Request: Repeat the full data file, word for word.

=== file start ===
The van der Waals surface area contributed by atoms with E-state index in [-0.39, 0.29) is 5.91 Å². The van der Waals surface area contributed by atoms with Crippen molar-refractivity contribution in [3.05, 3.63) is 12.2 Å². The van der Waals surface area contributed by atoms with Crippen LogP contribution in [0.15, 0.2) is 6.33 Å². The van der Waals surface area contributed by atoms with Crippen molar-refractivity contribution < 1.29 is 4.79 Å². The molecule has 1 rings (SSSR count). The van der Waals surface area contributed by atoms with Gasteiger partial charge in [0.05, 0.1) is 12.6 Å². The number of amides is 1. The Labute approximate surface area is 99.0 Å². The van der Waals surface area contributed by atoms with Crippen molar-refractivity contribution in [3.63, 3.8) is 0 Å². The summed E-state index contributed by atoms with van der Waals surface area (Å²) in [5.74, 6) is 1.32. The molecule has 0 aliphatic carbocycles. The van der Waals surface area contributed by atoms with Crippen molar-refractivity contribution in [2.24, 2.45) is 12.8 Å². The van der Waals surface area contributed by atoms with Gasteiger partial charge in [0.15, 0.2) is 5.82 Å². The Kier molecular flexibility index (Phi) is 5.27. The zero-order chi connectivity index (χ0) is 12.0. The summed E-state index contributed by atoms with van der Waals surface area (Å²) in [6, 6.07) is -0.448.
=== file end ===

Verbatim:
The van der Waals surface area contributed by atoms with E-state index in [-0.39, 0.29) is 5.91 Å². The van der Waals surface area contributed by atoms with Crippen molar-refractivity contribution in [3.05, 3.63) is 12.2 Å². The van der Waals surface area contributed by atoms with Crippen LogP contribution in [0.15, 0.2) is 6.33 Å². The van der Waals surface area contributed by atoms with Crippen molar-refractivity contribution < 1.29 is 4.79 Å². The molecule has 1 rings (SSSR count). The van der Waals surface area contributed by atoms with Gasteiger partial charge in [0.05, 0.1) is 12.6 Å². The number of amides is 1. The Labute approximate surface area is 99.0 Å². The van der Waals surface area contributed by atoms with Crippen molar-refractivity contribution in [3.63, 3.8) is 0 Å². The summed E-state index contributed by atoms with van der Waals surface area (Å²) in [5.74, 6) is 1.32. The molecule has 0 aliphatic carbocycles. The van der Waals surface area contributed by atoms with Crippen molar-refractivity contribution in [2.24, 2.45) is 12.8 Å². The van der Waals surface area contributed by atoms with Gasteiger partial charge in [0.15, 0.2) is 5.82 Å². The Kier molecular flexibility index (Phi) is 5.27. The zero-order chi connectivity index (χ0) is 12.0. The summed E-state index contributed by atoms with van der Waals surface area (Å²) in [6, 6.07) is -0.448.